They say that when humans make plans, God laughs.
The Pelican had been Bobbing on the harbour for about 18 months and was overdue for a bum scrub. That had given me a long time to think about a few things that needed doing, so I had Big Plans. Yes, as always, I had a spreadsheet. Yes, it contained dates, estimated hours per job, and costs per job. Laughable? Probably.
There was a long list of jobs, but the essential ones were:
- Reseal skin fittings / replace seacocks as required (3 were weeping)
- Cut and polish the oxidised gelcoat
- Discuss the rubrail
The yard would do the antifoul and skin fittings. The gelcoat restoration was the big job with an expert in the area estimating 20 hours of labour, not including set up. The job involves cleaning the hull, wet sanding with 600 then 1000 grit paper before using an electric polisher with a gelcoat compound and then with a polish, before a final two coats of wax by hand. [For those who are interested in gelcoat restoration the process is outlined here and involves achieving a polish by structural means rather than using polishes that include artificial shining agents.]
We booked the haul out with the marina for Friday 21st October and planned to sail up early on the Friday morning so that we could spend the next 4 days smashing through the work. I cancelled my appointments (and income) for the Friday and moved my Saturday clients to another weekend. On the Thursday the marina informed me that their boat lift had broken down; this would delay their schedule by about a week. In the distance, kookaburras laughed.
I couldn’t afford to cancel another Friday’s work so we sailed up on the Sunday, slept overnight at The Basin, and delivered Bob to the marina on the Monday. He went up on Friday. On Thursday my friend, Enrico, who was to help me with a chunk of the manual labour texted me to tell me he was down for the count with the flu. A child walking by our house giggled happily.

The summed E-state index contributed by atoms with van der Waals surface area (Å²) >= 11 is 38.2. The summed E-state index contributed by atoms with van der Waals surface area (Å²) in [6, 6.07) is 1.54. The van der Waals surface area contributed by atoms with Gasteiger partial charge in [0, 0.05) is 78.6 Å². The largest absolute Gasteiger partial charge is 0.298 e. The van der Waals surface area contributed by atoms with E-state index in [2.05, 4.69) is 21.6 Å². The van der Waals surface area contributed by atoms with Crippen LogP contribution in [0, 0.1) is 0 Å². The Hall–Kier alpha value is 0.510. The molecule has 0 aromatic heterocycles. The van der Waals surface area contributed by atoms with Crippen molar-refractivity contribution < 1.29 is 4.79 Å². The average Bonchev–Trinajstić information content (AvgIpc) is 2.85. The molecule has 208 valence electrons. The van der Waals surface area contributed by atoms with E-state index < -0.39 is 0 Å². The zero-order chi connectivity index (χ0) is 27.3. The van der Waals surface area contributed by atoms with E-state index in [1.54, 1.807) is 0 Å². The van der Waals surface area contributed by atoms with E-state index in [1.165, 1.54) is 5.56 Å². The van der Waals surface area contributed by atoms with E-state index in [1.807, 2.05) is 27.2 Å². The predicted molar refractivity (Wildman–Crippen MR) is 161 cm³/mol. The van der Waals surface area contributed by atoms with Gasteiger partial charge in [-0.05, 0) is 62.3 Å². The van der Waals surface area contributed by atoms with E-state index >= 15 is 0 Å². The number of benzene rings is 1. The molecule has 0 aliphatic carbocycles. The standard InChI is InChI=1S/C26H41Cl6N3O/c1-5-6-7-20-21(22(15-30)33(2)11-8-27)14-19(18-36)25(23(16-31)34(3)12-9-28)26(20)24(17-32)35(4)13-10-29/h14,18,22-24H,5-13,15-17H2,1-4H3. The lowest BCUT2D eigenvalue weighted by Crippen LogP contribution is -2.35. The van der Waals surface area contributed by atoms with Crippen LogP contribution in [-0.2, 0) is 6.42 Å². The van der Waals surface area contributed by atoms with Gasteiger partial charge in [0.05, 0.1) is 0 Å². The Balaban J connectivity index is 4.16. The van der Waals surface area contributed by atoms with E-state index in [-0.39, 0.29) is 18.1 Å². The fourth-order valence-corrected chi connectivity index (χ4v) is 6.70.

We spent Saturday wet sanding. First we removed the waterline scum which accumulates when your gelcoat is oxidised and therefore porous.
We ended up doing two light strokes with 400, half a dozen with 600, and 10 or more with 1000. It made an appreciable difference, cleaning up the hull and leaving it smoother.
On Saturday I had a discussion with the boatyard manager, Corey, about the rub rail. He expressed some alarm, saying he’d never seen anything like it and it had caused some discussion amongst the boatyard staff. We examined it together and decided that the timber really should come off but he was altogether unwilling to advise me to remove it; he wasn’t sure what was underneath nor what it would cost to deal with what was uncovered.
I removed a section to get an idea about what lay beneath. Upon inspecting the join from outside and inside (at a section where the glass join remained unpainted) we decided that the timber was not structural. So we bit the bullet and I spent the whole of Sunday ripping off rotten timber and dirtying our newly cleaned hull. This was not in our schedule. From a nearby radio canned laughter could be heard.
And here is our deconstructed rub rail (full bucket of rotten timber on the left):
So, what’s the story with our deck-hull joint? Most yachts are constructed so that the deck and hull come together directly with the toe rail on the same plane as the hull. The diagram on the right illustrates a typical ‘flange and lid’ joint.
The photo below shows the clearest picture of the profile of Bob’s rubrail and hull. You can see that the toe rail (aluminium rail with holes) and cream deck behind it are both elevated and inward from the top of the hull (which is the turn where that nasty silicon is hanging off).